This book is great. I make the point at the start for a number of reasons
- To highlight that it’s a book not a CD – though the title would also be a splendid one for an album
- because it is, I’ve really enjoyed reading it
- and because I wanted to grab your attention
As you’ll see from his website, David Harley is a Shropshire lad, now living in Cornwall, who has played guitar since the 1970’s. As you’ll also see, and hear, from his website, David is a man who can play guitar in various styles: have a listen to the Instrumentals page, there’s slide guitar, heavy blues, a lovely version of ‘Blackwaterside’, a video of (his own) ‘Blues for Davy’ – and much more. I draw your attention to these points because, if you’re a skilled and serious guitarist, you’ll find much to interest you in Introduction To Nashville Tuning For Guitar.
But even if you’re a guitar player in passing, as it were, you will also find much to interest, entertain and enlighten you. I write this as someone who very occasionally stretches beyond three chords and the truth (to four chords and a bit of nuance) and I found the book fascinating.
I could take you through the detail what Nashville tuning is – but why would I when it’s in the book and David’s forty or so pages are dedicated to this? why would I when David explains it clearly and informatively in an engaging style? why would I when, for £3.50, you can get an electronic version of the book with links to examples?
You can also hear the music files on David’s website, which is handy if you prefer to buy the paperback copy. While the files and narrative are very clear – examples of the same music in different tunings/different guitars, ‘Tears Of Morning’ in particular – you’d miss the passing tales of the book. These are as varied as:
- How David got back into thinking about, and playing in, Nashville tuning because he was travelling a lot and didn’t want the hassle of a full-sized guitar
- Why there is a “lack of colour” in the 12-string as opposed to the 6-string
- ‘Famous examples’ such as Mick Taylor on ‘Wild Horses’ or Dave Gilmour on ‘Hey You’
- Where you can get strings
….and much more.
Which is why I started this review with the statement “This book is great” – you don’t need to be a skilled guitarist to find it fascinating. There’s also a Glossary if you need to check out some of the terminology.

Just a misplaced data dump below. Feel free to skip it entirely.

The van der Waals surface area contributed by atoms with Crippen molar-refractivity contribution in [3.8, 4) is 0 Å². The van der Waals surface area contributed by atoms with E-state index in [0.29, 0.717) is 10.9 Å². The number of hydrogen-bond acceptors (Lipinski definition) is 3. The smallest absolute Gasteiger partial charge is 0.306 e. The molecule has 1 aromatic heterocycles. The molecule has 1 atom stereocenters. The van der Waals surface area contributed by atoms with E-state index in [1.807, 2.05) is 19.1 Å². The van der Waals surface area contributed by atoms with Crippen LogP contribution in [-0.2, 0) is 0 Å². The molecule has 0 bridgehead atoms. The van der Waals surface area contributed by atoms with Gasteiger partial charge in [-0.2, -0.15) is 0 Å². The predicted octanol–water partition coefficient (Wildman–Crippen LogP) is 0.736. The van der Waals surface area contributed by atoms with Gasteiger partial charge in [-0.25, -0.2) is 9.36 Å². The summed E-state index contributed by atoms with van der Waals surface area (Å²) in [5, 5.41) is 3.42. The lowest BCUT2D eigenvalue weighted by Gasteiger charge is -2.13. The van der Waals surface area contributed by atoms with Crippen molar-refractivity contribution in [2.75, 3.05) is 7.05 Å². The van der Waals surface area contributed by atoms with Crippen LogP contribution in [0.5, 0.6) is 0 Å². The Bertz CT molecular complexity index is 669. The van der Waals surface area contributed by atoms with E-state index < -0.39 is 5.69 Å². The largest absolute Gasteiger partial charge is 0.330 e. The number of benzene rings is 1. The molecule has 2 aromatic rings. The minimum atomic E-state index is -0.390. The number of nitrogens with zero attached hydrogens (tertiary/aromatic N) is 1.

However, I thought I should check it out the views of friend who is a skilled guitarist, so I passed a copy to Andy Gibson to have a look at. Andy added some additional insights, perhaps the key one being to stress that you really do need to listen to the sound samples to appreciate the differences in sonic effect between the tunings. Specifically, the ‘Tears Of Morning Comparisons’ bring out “the differences in style, including clarity vs harmony and simplicity vs complexity…. It opened my ears to the reason behind certain styles and sounds – including why the Byrds sounded like they did – but I never realised the Everlys had used these techniques. One never stops learning n’est-ce-pas?”
If you’re fans and it makes you more likely to read the book, I’ll also include Andy’s comment that Nick Drake and Martin Simpson are also two of the great exponents of re-entrant tuning, using it to great effect – “Drake for drone/rhythm effect and Simpson for melodic effect”.
Finally, it’s probably worth me also making the point that, although David is a fellow writer at folking.com, we’ve not met. There is, then, no pre-conceived partiality in my views that this is not just a technical book to improve your understanding of guitar tuning and improve your playing (though it’s all of that: “well-researched and technically interesting” was Andy’s summarising comment) but is also a book that reads well and is intelligently supported by music files.
Introduction to Nashville Tuning for Guitar has plenty for a non-expert as well as for someone skilled enough to pick up on David’s insights and start playing straight away.
It’s an absorbing read.
Artist’s website: https://whealalice.com
‘Marking Time 2’ – live:
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